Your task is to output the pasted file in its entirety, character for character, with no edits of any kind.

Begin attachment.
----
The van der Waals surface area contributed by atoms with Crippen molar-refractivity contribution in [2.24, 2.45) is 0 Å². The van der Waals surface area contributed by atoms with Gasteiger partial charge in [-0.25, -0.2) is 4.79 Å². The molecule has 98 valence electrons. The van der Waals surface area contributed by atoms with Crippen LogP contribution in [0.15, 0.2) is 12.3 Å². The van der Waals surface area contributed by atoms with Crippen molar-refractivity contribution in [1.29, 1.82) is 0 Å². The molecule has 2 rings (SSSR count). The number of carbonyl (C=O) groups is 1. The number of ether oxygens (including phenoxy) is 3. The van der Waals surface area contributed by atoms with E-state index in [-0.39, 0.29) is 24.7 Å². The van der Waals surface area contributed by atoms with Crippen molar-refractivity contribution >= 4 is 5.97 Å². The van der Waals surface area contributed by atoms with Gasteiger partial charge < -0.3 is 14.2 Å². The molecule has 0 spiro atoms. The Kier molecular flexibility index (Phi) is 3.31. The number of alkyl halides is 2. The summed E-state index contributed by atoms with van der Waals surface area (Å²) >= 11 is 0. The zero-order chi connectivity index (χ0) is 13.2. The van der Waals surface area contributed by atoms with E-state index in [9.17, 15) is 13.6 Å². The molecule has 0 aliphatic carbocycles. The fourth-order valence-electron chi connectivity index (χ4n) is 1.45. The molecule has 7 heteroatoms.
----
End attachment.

The van der Waals surface area contributed by atoms with Crippen molar-refractivity contribution in [2.24, 2.45) is 0 Å². The van der Waals surface area contributed by atoms with Gasteiger partial charge in [-0.25, -0.2) is 4.79 Å². The molecule has 98 valence electrons. The van der Waals surface area contributed by atoms with Crippen LogP contribution in [0.15, 0.2) is 12.3 Å². The van der Waals surface area contributed by atoms with Crippen molar-refractivity contribution in [1.29, 1.82) is 0 Å². The molecule has 2 rings (SSSR count). The number of carbonyl (C=O) groups is 1. The number of ether oxygens (including phenoxy) is 3. The van der Waals surface area contributed by atoms with E-state index in [-0.39, 0.29) is 24.7 Å². The van der Waals surface area contributed by atoms with Crippen molar-refractivity contribution >= 4 is 5.97 Å². The van der Waals surface area contributed by atoms with Gasteiger partial charge < -0.3 is 14.2 Å². The molecule has 0 spiro atoms. The Kier molecular flexibility index (Phi) is 3.31. The number of alkyl halides is 2. The summed E-state index contributed by atoms with van der Waals surface area (Å²) >= 11 is 0. The zero-order chi connectivity index (χ0) is 13.2. The van der Waals surface area contributed by atoms with E-state index in [9.17, 15) is 13.6 Å². The molecule has 0 aliphatic carbocycles. The fourth-order valence-electron chi connectivity index (χ4n) is 1.45. The molecule has 7 heteroatoms.